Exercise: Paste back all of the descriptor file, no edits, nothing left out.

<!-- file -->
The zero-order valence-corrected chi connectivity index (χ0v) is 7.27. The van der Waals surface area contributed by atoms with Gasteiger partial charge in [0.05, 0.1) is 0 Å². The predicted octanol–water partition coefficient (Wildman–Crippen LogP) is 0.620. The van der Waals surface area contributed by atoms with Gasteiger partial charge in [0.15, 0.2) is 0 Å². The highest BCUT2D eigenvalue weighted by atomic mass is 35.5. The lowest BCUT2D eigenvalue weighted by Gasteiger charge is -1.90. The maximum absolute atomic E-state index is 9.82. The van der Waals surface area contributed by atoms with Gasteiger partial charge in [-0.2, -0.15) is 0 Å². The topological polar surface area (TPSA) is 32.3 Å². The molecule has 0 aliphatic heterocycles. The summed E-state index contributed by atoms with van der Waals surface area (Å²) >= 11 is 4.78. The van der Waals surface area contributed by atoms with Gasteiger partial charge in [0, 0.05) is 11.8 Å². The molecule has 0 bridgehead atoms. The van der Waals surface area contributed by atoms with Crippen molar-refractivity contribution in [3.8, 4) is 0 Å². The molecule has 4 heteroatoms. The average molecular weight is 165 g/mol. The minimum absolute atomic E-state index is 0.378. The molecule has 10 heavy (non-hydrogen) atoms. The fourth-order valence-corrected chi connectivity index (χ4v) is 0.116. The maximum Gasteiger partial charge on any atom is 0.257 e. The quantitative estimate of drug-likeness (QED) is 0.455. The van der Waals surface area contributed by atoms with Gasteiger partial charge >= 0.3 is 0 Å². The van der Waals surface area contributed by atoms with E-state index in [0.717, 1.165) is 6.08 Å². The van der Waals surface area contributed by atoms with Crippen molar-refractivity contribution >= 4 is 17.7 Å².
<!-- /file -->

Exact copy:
The zero-order valence-corrected chi connectivity index (χ0v) is 7.27. The van der Waals surface area contributed by atoms with Gasteiger partial charge in [0.05, 0.1) is 0 Å². The predicted octanol–water partition coefficient (Wildman–Crippen LogP) is 0.620. The van der Waals surface area contributed by atoms with Gasteiger partial charge in [0.15, 0.2) is 0 Å². The highest BCUT2D eigenvalue weighted by atomic mass is 35.5. The lowest BCUT2D eigenvalue weighted by Gasteiger charge is -1.90. The maximum absolute atomic E-state index is 9.82. The van der Waals surface area contributed by atoms with Gasteiger partial charge in [-0.2, -0.15) is 0 Å². The topological polar surface area (TPSA) is 32.3 Å². The molecule has 0 aliphatic heterocycles. The summed E-state index contributed by atoms with van der Waals surface area (Å²) >= 11 is 4.78. The van der Waals surface area contributed by atoms with Gasteiger partial charge in [0, 0.05) is 11.8 Å². The molecule has 0 bridgehead atoms. The van der Waals surface area contributed by atoms with Crippen molar-refractivity contribution in [3.8, 4) is 0 Å². The molecule has 4 heteroatoms. The average molecular weight is 165 g/mol. The minimum absolute atomic E-state index is 0.378. The molecule has 10 heavy (non-hydrogen) atoms. The fourth-order valence-corrected chi connectivity index (χ4v) is 0.116. The maximum Gasteiger partial charge on any atom is 0.257 e. The quantitative estimate of drug-likeness (QED) is 0.455. The van der Waals surface area contributed by atoms with Gasteiger partial charge >= 0.3 is 0 Å². The van der Waals surface area contributed by atoms with E-state index in [0.717, 1.165) is 6.08 Å². The van der Waals surface area contributed by atoms with Crippen molar-refractivity contribution >= 4 is 17.7 Å².